I drive about 20 yards when two police cars, lights flashing, come barreling down my street.  I quickly decide not to stop.  To take this woman to work and not turn around. I plan to call the police later until another officer sees her with me and pulls me over.

I listen as the officer asks her questions.

What’s your name? Where do you live? Why are you in this area?  Where do you work? Whose car is that? Is he your husband? What’s going on?  Did he hit you? Does this happen often?  Would you like to press charges?  And then to the little girl…  what’s your name? When’s your birthday?  {She was so brave.}

I listen to the mom’s responses.  She’s lying.  Sigh.

This has never happened before.  He never acts like this. He never laid a hand on me.  I just want to go to work.  We were both at fault, arguing this morning because both kids are sick, my check didn’t come, and we have no money.  

I interrupt….I think he hit her, officer.  I am pretty sure of what I saw.  

The officer glances my way, resigned, and asks again – Do you want to press charges?

No, I just want to go to work.  

Call us if you need us.

I am brokenhearted and furious all at once.

Press charges, dang it!  And I KNOW it’s happening at home.  Leave him.  Get help.  

I say none of this aloud.  I can almost guarantee she’s heard it before…the officer knows too.  I have to try so I say to her…ma’am if he’s hitting you, please tell someone.  It’s not ok.

Oh, he’s not, she says.  We are just having a hard morning.  

Silence.  {She has made up her mind. I am not sure what to say.}

I just don’t want to lose my daughter.  I just need to get to work.  

She wipes tears, trying so hard to keep her composure and do what she feels is the next right thing.

And there it is.

Survival.  She’s just trying to survive – to make it in this life that’s not been kind to her.

I turn to this hurting soul sitting in my backseat, and I know…the decision to leave or stay is so difficult for her – for anyone. It’s not black and white. She weighs the options…yes, he hits me, but he also provides. And maybe she loves him.  I really have no idea. Yet, I can see her struggle. She wants to press charges.  She wants “better” for herself and her kids.

I pull up to her work and ask again if I can take the little girl to school. Her school is near mine. She says her backpack is in the car with her boyfriend, so her daughter will stay with her today.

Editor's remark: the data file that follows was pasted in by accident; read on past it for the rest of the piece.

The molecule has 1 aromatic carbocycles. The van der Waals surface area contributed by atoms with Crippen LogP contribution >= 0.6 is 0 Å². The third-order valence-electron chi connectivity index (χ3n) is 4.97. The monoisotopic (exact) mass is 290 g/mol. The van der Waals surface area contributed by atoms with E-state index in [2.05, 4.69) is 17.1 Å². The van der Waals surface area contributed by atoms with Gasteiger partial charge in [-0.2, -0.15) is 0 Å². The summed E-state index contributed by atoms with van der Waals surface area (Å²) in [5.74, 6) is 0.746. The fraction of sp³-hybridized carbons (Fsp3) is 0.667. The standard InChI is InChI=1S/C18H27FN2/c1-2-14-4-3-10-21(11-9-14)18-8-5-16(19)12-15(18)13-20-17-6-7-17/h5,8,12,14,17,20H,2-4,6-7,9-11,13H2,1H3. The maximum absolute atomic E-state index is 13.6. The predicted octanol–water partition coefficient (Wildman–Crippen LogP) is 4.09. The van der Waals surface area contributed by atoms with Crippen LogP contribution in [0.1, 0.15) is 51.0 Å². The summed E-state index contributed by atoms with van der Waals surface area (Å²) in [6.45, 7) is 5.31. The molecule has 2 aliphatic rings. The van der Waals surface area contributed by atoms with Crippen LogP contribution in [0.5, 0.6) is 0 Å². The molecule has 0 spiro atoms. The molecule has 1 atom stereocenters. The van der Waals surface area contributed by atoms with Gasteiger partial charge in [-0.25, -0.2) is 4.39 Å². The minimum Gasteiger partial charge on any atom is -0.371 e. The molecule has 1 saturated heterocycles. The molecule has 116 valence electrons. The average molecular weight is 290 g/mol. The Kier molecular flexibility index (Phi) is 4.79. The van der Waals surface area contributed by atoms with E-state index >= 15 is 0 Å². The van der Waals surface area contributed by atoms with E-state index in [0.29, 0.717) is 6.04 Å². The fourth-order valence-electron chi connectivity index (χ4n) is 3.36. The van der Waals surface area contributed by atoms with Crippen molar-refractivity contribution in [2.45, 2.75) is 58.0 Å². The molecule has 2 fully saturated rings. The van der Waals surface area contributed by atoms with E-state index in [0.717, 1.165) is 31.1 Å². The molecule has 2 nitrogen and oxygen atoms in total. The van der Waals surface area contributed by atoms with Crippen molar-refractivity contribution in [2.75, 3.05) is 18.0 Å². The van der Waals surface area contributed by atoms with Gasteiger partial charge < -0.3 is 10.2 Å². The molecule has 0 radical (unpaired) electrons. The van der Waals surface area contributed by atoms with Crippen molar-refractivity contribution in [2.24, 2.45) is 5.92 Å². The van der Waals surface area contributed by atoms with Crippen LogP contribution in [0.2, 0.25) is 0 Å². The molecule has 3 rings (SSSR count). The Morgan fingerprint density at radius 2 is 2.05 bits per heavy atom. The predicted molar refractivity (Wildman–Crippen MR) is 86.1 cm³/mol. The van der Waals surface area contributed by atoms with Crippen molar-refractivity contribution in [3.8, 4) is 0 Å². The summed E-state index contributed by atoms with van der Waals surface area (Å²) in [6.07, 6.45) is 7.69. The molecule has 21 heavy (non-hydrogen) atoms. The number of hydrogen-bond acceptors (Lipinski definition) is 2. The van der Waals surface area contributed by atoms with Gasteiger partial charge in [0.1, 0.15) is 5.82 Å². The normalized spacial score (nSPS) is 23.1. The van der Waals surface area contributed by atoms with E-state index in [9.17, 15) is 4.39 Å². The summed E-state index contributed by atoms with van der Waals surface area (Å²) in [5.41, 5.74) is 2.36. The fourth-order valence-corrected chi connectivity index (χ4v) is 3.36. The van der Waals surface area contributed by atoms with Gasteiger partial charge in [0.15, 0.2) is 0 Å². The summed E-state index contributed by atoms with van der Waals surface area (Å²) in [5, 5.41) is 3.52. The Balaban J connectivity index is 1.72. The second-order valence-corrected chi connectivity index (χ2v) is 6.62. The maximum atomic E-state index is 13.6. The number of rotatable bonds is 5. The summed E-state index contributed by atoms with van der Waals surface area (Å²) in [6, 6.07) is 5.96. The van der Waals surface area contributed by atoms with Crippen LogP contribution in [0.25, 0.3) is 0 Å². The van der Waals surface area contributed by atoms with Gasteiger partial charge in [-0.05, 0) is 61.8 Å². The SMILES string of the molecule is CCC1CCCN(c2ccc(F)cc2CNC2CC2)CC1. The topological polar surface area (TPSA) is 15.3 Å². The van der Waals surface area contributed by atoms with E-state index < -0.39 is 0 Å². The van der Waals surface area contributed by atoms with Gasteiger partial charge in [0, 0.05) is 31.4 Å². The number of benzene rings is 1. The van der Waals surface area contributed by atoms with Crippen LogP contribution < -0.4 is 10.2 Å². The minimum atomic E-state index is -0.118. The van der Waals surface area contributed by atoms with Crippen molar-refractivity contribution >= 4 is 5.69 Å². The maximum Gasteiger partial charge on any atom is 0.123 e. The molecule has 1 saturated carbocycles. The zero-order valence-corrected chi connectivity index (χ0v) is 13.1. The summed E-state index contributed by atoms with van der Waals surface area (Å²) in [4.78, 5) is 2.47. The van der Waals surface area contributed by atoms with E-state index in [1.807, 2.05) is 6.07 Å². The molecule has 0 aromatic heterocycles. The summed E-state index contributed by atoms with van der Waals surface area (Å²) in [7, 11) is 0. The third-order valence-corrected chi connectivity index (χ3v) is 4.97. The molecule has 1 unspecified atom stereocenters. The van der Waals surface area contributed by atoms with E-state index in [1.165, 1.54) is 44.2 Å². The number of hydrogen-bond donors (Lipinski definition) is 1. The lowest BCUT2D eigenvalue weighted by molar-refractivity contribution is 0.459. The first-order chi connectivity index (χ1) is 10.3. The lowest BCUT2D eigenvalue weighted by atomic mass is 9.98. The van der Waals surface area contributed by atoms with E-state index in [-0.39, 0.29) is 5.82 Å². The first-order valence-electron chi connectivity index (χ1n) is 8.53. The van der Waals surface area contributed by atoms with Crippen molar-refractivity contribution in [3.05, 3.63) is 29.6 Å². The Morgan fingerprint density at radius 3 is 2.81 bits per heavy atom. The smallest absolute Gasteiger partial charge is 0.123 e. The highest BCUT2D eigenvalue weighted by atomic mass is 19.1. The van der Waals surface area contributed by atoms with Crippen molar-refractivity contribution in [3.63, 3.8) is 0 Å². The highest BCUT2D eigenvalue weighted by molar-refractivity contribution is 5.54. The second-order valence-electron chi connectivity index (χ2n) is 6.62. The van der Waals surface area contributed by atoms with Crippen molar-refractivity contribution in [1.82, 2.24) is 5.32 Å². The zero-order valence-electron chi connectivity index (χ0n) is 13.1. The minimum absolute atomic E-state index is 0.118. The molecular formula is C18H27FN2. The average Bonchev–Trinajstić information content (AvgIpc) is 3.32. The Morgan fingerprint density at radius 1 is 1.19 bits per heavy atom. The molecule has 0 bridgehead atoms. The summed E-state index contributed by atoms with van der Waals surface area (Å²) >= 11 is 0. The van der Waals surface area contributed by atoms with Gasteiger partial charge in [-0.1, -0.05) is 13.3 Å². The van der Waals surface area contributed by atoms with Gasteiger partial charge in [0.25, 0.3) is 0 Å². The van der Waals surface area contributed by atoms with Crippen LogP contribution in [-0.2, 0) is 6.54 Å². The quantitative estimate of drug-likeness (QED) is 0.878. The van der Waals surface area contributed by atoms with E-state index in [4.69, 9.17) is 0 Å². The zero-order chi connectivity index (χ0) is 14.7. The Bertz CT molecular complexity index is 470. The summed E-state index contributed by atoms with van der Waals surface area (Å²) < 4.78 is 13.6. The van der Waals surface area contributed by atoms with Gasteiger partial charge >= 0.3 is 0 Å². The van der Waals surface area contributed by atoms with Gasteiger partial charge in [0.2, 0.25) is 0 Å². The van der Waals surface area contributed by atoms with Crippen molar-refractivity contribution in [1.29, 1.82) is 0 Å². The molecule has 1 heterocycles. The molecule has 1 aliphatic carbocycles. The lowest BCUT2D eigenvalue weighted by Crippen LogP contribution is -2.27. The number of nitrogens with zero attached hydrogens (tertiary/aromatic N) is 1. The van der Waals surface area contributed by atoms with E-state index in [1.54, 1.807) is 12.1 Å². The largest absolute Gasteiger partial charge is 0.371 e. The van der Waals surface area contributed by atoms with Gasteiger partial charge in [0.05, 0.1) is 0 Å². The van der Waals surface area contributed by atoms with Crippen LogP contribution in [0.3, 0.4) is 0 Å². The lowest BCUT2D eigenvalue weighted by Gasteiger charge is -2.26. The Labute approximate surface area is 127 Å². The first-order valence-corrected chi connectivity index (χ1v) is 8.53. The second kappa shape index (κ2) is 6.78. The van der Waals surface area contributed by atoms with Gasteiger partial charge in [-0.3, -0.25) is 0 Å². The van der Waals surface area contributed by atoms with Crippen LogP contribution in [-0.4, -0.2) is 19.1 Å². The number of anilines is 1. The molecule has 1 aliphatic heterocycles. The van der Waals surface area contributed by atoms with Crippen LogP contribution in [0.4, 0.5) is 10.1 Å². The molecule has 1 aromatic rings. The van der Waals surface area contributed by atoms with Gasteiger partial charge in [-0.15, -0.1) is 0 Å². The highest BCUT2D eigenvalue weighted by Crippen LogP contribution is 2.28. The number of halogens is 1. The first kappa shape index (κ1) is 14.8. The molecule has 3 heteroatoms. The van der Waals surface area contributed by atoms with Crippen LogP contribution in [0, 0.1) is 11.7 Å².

{And don’t get me started about this…about the potential teacher reaction if the little girl shows up without her homework and supplies. About the unexcused absence about to be applied to the little girl’s school record.  About the effect this will have on the gal’s grades through no fault of her own.  We label her as “left behind” educationally, but perhaps it’s not her ability to learn or intelligence level, but life that’s showing up on school records as “behind.” As a teacher, I never know what kids come carrying into my classroom through no fault of his/her own.}

She thanks me, and I offer all I have…I’ll be praying for you. To my own ears, it sounds a bit lame.  I know there’s power in prayer. I know it.  But, I also wish I had more – more to give, more time to talk to her….just more.

Hannah and I talk on the way to school…What else could we have done?  Should we have helped?  Hannah feels the cop was rude.  I explain that he’s probably seen the same situation time and time again.   A fact my mom {who has worked in the prosecuting attorney’s office since her 20s} confirms when her text…domestic victims won’t follow through 90% of the time…everyday someone comes to our window wanting to drop something.  Double sigh.

I have no answers.  I only share with you today because I hope you’ll pray for Ashley and her daughter.  I hope the next time you see someone whose life isn’t just like yours that you’ll remember every person is an image bearer of the Creator. {I struggle with this so much.}

And as I looked into the eyes of a lady who has no money.  Who is being abused. Who feels trapped. Who is trying to love her daughter well. Who has been beat up and screamed at on the side of the road….

I am humbled and reminded that we live in a messy world.  A broken world.  A world filled with pain.  A place where there’s no easy answers or fixes.  A place where Jesus is the only answer.  The only place where joy and peace can be found.

No easy answers

I am convicted to live more thankful.

I think of the woman at the well in John 4.  An outcast.  A Samaritan.  A sinner.  But, one whose testimony brought several Samaritans to Jesus.

I pray that’s me.  I pray that’s Ashley. I pray that’s Hannah. I pray that’s Ashley’s daughter.  Women who allow the words of Jesus  – his grace and his love – to permeate our hearts and flow from our mouths, so the world will know He is alive and at work.  Loving, rescuing, forgiving.  For it’s only through Him that any of us can love, forgive, have courage, and heal.  He’s our only hope.

Dear Lord, I pray protection and safety over Ashley and her daughter. I pray for open eyes and other options. You are the God who sees…the one who saw Hagar.  I pray you see Ashley today – and that she knows you see her. Give her courage and strength. Amen

If you’re willing, could you write a prayer for Ashley and her daughter in the comments?  I plan to share them with her. Thanks.